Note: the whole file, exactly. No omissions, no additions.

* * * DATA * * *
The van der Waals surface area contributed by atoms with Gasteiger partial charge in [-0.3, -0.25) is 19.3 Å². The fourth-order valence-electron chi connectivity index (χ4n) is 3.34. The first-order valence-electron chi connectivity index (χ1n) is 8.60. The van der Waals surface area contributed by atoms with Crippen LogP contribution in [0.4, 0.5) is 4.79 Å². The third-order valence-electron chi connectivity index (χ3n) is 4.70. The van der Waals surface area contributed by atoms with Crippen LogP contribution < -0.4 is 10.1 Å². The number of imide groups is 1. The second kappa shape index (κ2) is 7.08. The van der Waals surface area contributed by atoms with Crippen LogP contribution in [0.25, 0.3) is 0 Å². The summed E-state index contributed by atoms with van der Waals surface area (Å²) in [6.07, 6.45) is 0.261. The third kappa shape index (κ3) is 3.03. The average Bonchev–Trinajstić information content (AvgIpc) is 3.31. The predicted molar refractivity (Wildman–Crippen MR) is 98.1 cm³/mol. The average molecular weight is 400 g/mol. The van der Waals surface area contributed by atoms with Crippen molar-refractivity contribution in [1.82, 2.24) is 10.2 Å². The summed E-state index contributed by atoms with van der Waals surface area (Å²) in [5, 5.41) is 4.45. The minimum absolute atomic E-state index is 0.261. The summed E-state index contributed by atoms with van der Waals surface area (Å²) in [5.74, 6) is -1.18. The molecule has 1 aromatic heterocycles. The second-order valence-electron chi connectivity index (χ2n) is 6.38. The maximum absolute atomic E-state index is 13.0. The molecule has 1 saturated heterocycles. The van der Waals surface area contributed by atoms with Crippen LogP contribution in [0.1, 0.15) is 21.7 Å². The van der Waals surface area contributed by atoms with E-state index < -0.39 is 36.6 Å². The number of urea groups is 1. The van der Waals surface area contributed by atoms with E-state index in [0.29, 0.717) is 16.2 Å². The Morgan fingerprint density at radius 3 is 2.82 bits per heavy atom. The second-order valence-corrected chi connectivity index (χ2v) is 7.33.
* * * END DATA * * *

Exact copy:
The van der Waals surface area contributed by atoms with Gasteiger partial charge in [-0.3, -0.25) is 19.3 Å². The fourth-order valence-electron chi connectivity index (χ4n) is 3.34. The first-order valence-electron chi connectivity index (χ1n) is 8.60. The van der Waals surface area contributed by atoms with Crippen LogP contribution in [0.4, 0.5) is 4.79 Å². The third-order valence-electron chi connectivity index (χ3n) is 4.70. The van der Waals surface area contributed by atoms with Crippen LogP contribution < -0.4 is 10.1 Å². The number of imide groups is 1. The second kappa shape index (κ2) is 7.08. The van der Waals surface area contributed by atoms with Crippen LogP contribution in [0.25, 0.3) is 0 Å². The summed E-state index contributed by atoms with van der Waals surface area (Å²) in [6.07, 6.45) is 0.261. The third kappa shape index (κ3) is 3.03. The average Bonchev–Trinajstić information content (AvgIpc) is 3.31. The predicted molar refractivity (Wildman–Crippen MR) is 98.1 cm³/mol. The average molecular weight is 400 g/mol. The van der Waals surface area contributed by atoms with Crippen molar-refractivity contribution in [1.82, 2.24) is 10.2 Å². The summed E-state index contributed by atoms with van der Waals surface area (Å²) in [5, 5.41) is 4.45. The minimum absolute atomic E-state index is 0.261. The summed E-state index contributed by atoms with van der Waals surface area (Å²) in [5.74, 6) is -1.18. The molecule has 1 aromatic heterocycles. The second-order valence-electron chi connectivity index (χ2n) is 6.38. The maximum absolute atomic E-state index is 13.0. The molecule has 1 saturated heterocycles. The van der Waals surface area contributed by atoms with Crippen LogP contribution in [0.1, 0.15) is 21.7 Å². The van der Waals surface area contributed by atoms with E-state index < -0.39 is 36.6 Å². The number of urea groups is 1. The van der Waals surface area contributed by atoms with E-state index in [0.29, 0.717) is 16.2 Å². The Morgan fingerprint density at radius 3 is 2.82 bits per heavy atom. The second-order valence-corrected chi connectivity index (χ2v) is 7.33.